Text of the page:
Is Long-Term Care Insurance Dying?

Poor results in the long-term care insurance sector have led many providers to exit the market, leaving its future uncertain, Moody’s Investors Service says.

Moody’s report, “Long-Term Care Insurance: Sector Profile,” says despite the need for non-medical coverage by an aging population, long-term care insurance’s future is in question because of persistent losses and a challenging operating environment.

“Key credit considerations for the sector are the relative newness of long-term care insurance, and the long-tailed and complex product structure, which make it difficult to price the product profitably and to reserve for,” says Laura Bazer, Moody’s vice president and author of the report.

The industry’s relatively limited claims experience, along with significant benefit options and long policy horizons, have been key challenges for providers since the introduction of the product in the 1980s, she says.

Mispriced blocks of older, legacy business have led to recent reserve increases, causing sizable losses for some providers in the past two years. The benefits under early policies were often too generous relative to factors such as actual benefit utilization rates and lapses, according to Moody’s.

“While recent hefty reserve and rate increases could improve the profitability of legacy blocks, or at least stem losses, persistent low interest rates and anti-selection could confound the remediation process,” Bazer says.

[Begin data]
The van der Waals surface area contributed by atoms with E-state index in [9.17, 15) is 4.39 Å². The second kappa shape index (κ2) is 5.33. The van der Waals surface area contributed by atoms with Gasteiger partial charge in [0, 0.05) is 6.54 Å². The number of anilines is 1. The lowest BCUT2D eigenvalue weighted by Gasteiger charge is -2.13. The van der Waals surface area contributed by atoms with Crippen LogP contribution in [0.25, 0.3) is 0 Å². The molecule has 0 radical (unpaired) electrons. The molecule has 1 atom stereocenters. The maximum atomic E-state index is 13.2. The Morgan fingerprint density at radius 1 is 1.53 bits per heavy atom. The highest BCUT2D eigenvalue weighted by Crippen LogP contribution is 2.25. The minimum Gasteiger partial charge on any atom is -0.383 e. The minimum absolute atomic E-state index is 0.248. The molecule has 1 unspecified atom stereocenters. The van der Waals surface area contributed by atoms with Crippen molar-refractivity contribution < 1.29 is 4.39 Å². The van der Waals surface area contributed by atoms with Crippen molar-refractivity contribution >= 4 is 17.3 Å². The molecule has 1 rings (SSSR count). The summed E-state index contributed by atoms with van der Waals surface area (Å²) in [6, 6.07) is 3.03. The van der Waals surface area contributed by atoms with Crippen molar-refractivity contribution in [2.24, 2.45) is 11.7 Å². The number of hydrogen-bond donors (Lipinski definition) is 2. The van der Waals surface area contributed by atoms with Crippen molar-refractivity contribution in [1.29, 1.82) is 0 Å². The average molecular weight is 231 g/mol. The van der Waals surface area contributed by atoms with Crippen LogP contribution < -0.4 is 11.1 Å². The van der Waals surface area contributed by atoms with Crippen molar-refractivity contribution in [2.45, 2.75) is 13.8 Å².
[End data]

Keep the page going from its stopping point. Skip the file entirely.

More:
New, better designed and priced products seek to reduce risks for insurers, with changes including more restricted benefits and payout periods, as well as “combination” policies that offer long-term care with a life insurance policy or an annuity contract.

Nevertheless, Moody’s believes potential buyers may balk at fewer benefits and higher rates, and sales could go down.

Bazer thinks current price hikes will help insurers for the time being, but senior citizens on fixed incomes form a highly sensitive constituency, and regulators could therefore reject or limit new rate requests.

Additionally, the exit or retreat of five firms from the market since 2010 leaves only one dominant player. Thus, the sustainability of sales volumes and the viability of the market overall, is in question, Moody’s says.

MetLife and CUNA Mutual stopped selling LTC in 2010. In 2011, CNA and Berkshire pulled out. This year, Prudential stopped selling individual to focus on group; Unum stopped selling group and had previously pulled out of individual sales.